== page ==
The aim of this study was to evaluate the alterations in the sialylation pattern of thymocytes from embryos and newborn mice belonging the different age groups and to apoptosis and sialic acid relationships during the thymus organogenesis.


Animals: 18 Balb/c mice (14 female, 4 male) were provided from Ege University Medical Faculty Animal Research Center, Izmir. In order to obtain inbred lines, mice were mated randomly from March to October 2005.

Preparation of tissues: Eight or ten week old inbred male and female Balb/c mice were caged overnight. The day the vaginal plug was found was designated embryonic day 0. Mice were scarified during their gestational periods at 14, 15, 16 and 17th days and embryos were extracted. For each time, at least five litters were examined. On the other hand, 1, 5 and 13 days old newborn mice were thymectomized. All of the embryos and thymi from newborns were fixed with Bouin’s solution and formalin, dehydrated and embedded to paraffin according to routine procedure and 5 μm sections were prepared.

Apoptosis assay: In order to determine of apoptotic cells, terminal deoxyribonucleotidyl transferase-mediated dUTP-biotin nick end labeling (TUNEL) assay were performed using Promega’s DeadEndTM Calorimetric TUNEL system (Cat # G7130) according to the manufacturer’s instructions. Briefly, following postfixation in 4% paraformaldehyde, permeabilisation with proteinase K treatment, 4% paraformaldehyde again and PBS washes, samples were incubated with biotynlated nucleotide and TdT enzyme at 37°C for 30 min. Following washes and blocking endogen peroxidase activity using H2O2, the biotyn labels were detected with streptavidin-HRP (horse radish peroxidase) and a DAB (diaminobenzidine tetrahydrochloride dihydrate) color reaction. For the positive control, after the second fixation with 4% paraformaldehyde, some tissues were treated with 1 U mL-1 RNAse free DNAse in separated Coplin jars.

Histochemistry of tissues: All thymic tissues used in this study were stained histochemically with a unique physical development procedure for the detection of sialic acid moieties. This method known as Selective periodate oxidation-Phenylhydrazina-Thiocarbohydrazide-Silver protein-Physical development and based on selective periodate oxidation of sialic acid residues yields C7 monoaldehydes, which condense with phenylhydrazine to give rise to corresponding phenylhydrazone. This can undergo solvolysis to yield TCH-SP-PD-reactive monoaldehydes (Ueda et al., 1995). After the a saponification technique (Culling et al., 1974), for the removal of O-acyl esters from sialic acids, tissues were oxidized with periodic acid and immersed in 1% phenylhydrazonium chloride aqueous solution. Following the washing period, tissues were incubated with 0.5% thiocarbohydrazide in 10% acetic acid for 40 min at 40°C and were immersed in 1% silver protein aqueous solution for 30 min in a dark box. Tissues were physically developed with a mixture of two solutions which contain 20% gum arabic with 10% silver nitrate and hydroquinone with citric acid, respectively. The working solution was prepared immediately before use. Finally t issues were rinsed a photographic fixer diluted 1:4 for 5 min. and dehydrated. The reaction products obtained by this method were colored brown and black. For the confirmation of staining method can specifically detect sialic acids, in combination with this method, we performed a neuraminidase digestion. Briefly some sections were treated with 1 U mL-1 Clostridium perfiringens neuraminidase (Type X, Sigma, Germany) which hydrolyzes α (2→3), α (2→6), α (2→8) glycosidic linkages of terminal sialic acid residues of various glycoconjugates, in 0.1M Na-acetate buffer containing 10 mmol L-1 CaCl2 for 18 h at 37°C before the staining procedure.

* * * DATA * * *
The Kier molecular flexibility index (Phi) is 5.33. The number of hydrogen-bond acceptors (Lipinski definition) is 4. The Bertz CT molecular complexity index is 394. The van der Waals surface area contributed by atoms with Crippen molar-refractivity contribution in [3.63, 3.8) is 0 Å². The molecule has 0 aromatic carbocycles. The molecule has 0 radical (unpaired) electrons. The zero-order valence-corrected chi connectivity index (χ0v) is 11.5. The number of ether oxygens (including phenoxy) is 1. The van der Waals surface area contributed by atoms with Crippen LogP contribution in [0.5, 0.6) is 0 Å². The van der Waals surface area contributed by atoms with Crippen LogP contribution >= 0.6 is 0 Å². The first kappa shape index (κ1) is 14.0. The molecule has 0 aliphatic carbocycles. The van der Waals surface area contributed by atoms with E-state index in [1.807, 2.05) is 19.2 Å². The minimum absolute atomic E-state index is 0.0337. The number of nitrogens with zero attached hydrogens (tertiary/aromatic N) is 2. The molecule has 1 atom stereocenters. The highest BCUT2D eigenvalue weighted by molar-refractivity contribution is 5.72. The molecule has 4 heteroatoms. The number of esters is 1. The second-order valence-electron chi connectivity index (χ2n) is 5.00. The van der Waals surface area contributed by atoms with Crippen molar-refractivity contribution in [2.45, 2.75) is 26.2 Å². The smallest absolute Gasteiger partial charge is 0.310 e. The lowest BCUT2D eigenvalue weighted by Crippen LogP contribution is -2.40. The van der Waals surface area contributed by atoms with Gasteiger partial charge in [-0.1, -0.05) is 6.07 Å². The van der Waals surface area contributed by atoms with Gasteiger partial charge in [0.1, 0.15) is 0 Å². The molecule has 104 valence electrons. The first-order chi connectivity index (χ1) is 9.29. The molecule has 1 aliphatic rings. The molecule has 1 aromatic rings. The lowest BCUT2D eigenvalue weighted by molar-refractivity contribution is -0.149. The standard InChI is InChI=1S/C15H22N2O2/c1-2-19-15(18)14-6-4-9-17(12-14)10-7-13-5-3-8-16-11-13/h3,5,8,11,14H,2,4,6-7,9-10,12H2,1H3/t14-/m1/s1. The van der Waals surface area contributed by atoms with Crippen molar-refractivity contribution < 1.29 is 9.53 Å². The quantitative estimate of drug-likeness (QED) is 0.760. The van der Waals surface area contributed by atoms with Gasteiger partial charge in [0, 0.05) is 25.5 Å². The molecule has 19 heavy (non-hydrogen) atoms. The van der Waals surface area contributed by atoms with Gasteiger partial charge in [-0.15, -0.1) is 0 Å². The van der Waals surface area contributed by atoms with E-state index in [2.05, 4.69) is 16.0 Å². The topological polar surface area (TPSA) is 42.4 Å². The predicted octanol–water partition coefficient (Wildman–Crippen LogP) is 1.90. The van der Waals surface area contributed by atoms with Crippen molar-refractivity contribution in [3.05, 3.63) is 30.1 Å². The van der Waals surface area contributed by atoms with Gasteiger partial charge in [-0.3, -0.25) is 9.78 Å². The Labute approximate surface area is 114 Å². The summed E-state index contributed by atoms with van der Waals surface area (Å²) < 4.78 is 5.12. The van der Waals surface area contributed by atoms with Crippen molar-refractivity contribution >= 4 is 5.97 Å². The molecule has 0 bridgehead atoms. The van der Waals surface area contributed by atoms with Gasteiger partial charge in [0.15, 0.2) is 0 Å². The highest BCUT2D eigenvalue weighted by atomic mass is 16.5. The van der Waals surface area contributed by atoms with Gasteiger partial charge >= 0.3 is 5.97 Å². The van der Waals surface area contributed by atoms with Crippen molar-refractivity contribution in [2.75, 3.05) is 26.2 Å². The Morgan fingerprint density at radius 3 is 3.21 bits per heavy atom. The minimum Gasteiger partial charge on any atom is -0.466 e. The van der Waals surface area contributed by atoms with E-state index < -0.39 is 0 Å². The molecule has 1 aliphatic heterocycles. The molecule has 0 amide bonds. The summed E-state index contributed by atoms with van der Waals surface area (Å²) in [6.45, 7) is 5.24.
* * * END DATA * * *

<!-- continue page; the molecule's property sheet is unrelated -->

Apoptosis: With the TUNEL stainings it was seen that a few apoptotic cells are found in cortical regions of thymus from 14 and 15th embryonic days, however, after the day 16 of embryonic development high number of apoptotic cells were detected in not only cortex but also in corticomedullary region and medulla. When the compared with embryonic tissues, neonatal thymi contain many apoptotic cells in different regions (i.e., cortex, corticomedullar region and medulla). Especially after 5th day of birth, apoptotic thymocytes were increased in these regions (Fig. 1).

PA-P-TCH-SP-PD: When the tissue sections from thymic tissues in days 15, 16 and 17 of embryonic development and in days 1, 5, 9, 13 and 16 of newborn were stained with a specific technique, periodic acid-thiocarbohydrazide-silver protein-physical development (PA-P-TCH-SP-PD) procedure, which demonstrate the localization of sialic acids, the reaction intensities of embryonic cortical and medullar thymocytes were strong, but some thymocytes in the cortex and medulla were not stained. Very strong staining intensities were also detectable in the capsules and intracellular spaces of thymic stroma. The digestion with Clostridium perfiringens Type X strongly diminished the intensities of PA-P-TCH-SP-PD reactions of thymocytes from 17th embryonic day (Fig. 2).

On the other hand, the PA-P-TCH-SP-PD reaction was evidently decreased in 1, 5 , 9, 13 and 16th neonatal days. Only a few thymocytes were stained in the cortex and medulla. This indicated that at least two different physiological situation may occur in neonatal thymus (Fig. 3).


The thymus gland, is a primer lymphoid organ, have a central role in the maturation and selection of thymocytes. The thymus consist of a cortex, containing immature thymocytes and a medulla, containing mature thymocytes that are derived from the cortical precursors. During the migration of thymocytes to medulla, they maturated by well-defined selection processes (Fowlkes and Pardoll, 1989; von Boehmer, 1994). At the each maturation steps, they exhibit unique phenotypic features according to the expression of CD4 and CD8 coreceptor proteins and TCR receptors (Fowlkes and Pardoll, 1989). Generally immature thymocytes are CD4- CD8- (double negative) and CD4+ CD8+ (double positive), whereas in the medulla, they express CD4 or CD8 coreceptors and known as single positive (Nossal, 1994).